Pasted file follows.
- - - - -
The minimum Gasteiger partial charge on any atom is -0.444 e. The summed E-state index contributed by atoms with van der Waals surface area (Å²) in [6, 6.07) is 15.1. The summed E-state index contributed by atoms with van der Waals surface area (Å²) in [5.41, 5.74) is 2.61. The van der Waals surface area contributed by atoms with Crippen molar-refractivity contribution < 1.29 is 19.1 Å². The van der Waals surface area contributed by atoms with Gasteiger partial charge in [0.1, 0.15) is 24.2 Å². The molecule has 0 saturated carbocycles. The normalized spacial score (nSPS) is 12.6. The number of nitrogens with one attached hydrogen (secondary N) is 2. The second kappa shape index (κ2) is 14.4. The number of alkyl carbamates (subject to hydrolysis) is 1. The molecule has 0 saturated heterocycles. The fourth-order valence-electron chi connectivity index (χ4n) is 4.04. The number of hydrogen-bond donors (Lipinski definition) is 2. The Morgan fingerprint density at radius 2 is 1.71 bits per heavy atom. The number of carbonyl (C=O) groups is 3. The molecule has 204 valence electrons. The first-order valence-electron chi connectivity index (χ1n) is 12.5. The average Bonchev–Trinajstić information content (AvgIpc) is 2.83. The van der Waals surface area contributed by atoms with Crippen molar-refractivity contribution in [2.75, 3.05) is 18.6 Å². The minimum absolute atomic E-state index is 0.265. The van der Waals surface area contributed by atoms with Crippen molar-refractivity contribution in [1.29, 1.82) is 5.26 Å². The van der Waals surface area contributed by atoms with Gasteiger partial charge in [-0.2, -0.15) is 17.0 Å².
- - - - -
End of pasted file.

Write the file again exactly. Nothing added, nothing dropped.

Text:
The minimum Gasteiger partial charge on any atom is -0.444 e. The summed E-state index contributed by atoms with van der Waals surface area (Å²) in [6, 6.07) is 15.1. The summed E-state index contributed by atoms with van der Waals surface area (Å²) in [5.41, 5.74) is 2.61. The van der Waals surface area contributed by atoms with Crippen molar-refractivity contribution < 1.29 is 19.1 Å². The van der Waals surface area contributed by atoms with Gasteiger partial charge in [0.1, 0.15) is 24.2 Å². The molecule has 0 saturated carbocycles. The normalized spacial score (nSPS) is 12.6. The number of nitrogens with one attached hydrogen (secondary N) is 2. The second kappa shape index (κ2) is 14.4. The number of alkyl carbamates (subject to hydrolysis) is 1. The molecule has 0 saturated heterocycles. The fourth-order valence-electron chi connectivity index (χ4n) is 4.04. The number of hydrogen-bond donors (Lipinski definition) is 2. The Morgan fingerprint density at radius 2 is 1.71 bits per heavy atom. The number of carbonyl (C=O) groups is 3. The molecule has 204 valence electrons. The first-order valence-electron chi connectivity index (χ1n) is 12.5. The average Bonchev–Trinajstić information content (AvgIpc) is 2.83. The van der Waals surface area contributed by atoms with Crippen molar-refractivity contribution in [2.75, 3.05) is 18.6 Å². The minimum absolute atomic E-state index is 0.265. The van der Waals surface area contributed by atoms with Crippen molar-refractivity contribution in [1.29, 1.82) is 5.26 Å². The van der Waals surface area contributed by atoms with Gasteiger partial charge in [-0.2, -0.15) is 17.0 Å².